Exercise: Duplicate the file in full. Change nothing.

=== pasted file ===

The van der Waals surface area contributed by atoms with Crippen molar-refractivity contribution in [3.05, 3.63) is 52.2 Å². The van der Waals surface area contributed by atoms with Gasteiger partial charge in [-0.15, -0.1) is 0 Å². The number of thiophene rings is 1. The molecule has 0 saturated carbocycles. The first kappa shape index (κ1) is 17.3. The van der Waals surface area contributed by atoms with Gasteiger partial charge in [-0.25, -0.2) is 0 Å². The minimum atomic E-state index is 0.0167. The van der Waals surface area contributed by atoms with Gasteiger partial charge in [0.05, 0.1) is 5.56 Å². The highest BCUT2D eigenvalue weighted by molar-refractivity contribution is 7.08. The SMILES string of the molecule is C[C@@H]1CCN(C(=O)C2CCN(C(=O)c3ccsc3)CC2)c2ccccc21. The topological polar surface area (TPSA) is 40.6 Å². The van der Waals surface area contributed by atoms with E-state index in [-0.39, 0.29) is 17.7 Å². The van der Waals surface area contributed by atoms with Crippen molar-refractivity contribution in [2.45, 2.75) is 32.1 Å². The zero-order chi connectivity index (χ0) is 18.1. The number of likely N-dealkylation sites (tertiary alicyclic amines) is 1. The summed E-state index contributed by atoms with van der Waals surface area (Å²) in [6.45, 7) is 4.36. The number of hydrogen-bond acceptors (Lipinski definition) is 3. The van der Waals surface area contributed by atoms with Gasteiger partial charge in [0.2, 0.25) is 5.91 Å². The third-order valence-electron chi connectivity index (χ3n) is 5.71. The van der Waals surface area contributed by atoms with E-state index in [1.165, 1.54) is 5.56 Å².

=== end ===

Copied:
The van der Waals surface area contributed by atoms with Crippen molar-refractivity contribution in [3.05, 3.63) is 52.2 Å². The van der Waals surface area contributed by atoms with Gasteiger partial charge in [-0.15, -0.1) is 0 Å². The number of thiophene rings is 1. The molecule has 0 saturated carbocycles. The first kappa shape index (κ1) is 17.3. The van der Waals surface area contributed by atoms with Gasteiger partial charge in [-0.25, -0.2) is 0 Å². The minimum atomic E-state index is 0.0167. The van der Waals surface area contributed by atoms with Gasteiger partial charge in [0.05, 0.1) is 5.56 Å². The highest BCUT2D eigenvalue weighted by molar-refractivity contribution is 7.08. The SMILES string of the molecule is C[C@@H]1CCN(C(=O)C2CCN(C(=O)c3ccsc3)CC2)c2ccccc21. The topological polar surface area (TPSA) is 40.6 Å². The van der Waals surface area contributed by atoms with E-state index in [-0.39, 0.29) is 17.7 Å². The van der Waals surface area contributed by atoms with Crippen molar-refractivity contribution in [2.45, 2.75) is 32.1 Å². The zero-order chi connectivity index (χ0) is 18.1. The number of likely N-dealkylation sites (tertiary alicyclic amines) is 1. The summed E-state index contributed by atoms with van der Waals surface area (Å²) in [6.45, 7) is 4.36. The number of hydrogen-bond acceptors (Lipinski definition) is 3. The van der Waals surface area contributed by atoms with Gasteiger partial charge in [0.2, 0.25) is 5.91 Å². The third-order valence-electron chi connectivity index (χ3n) is 5.71. The van der Waals surface area contributed by atoms with E-state index in [1.165, 1.54) is 5.56 Å².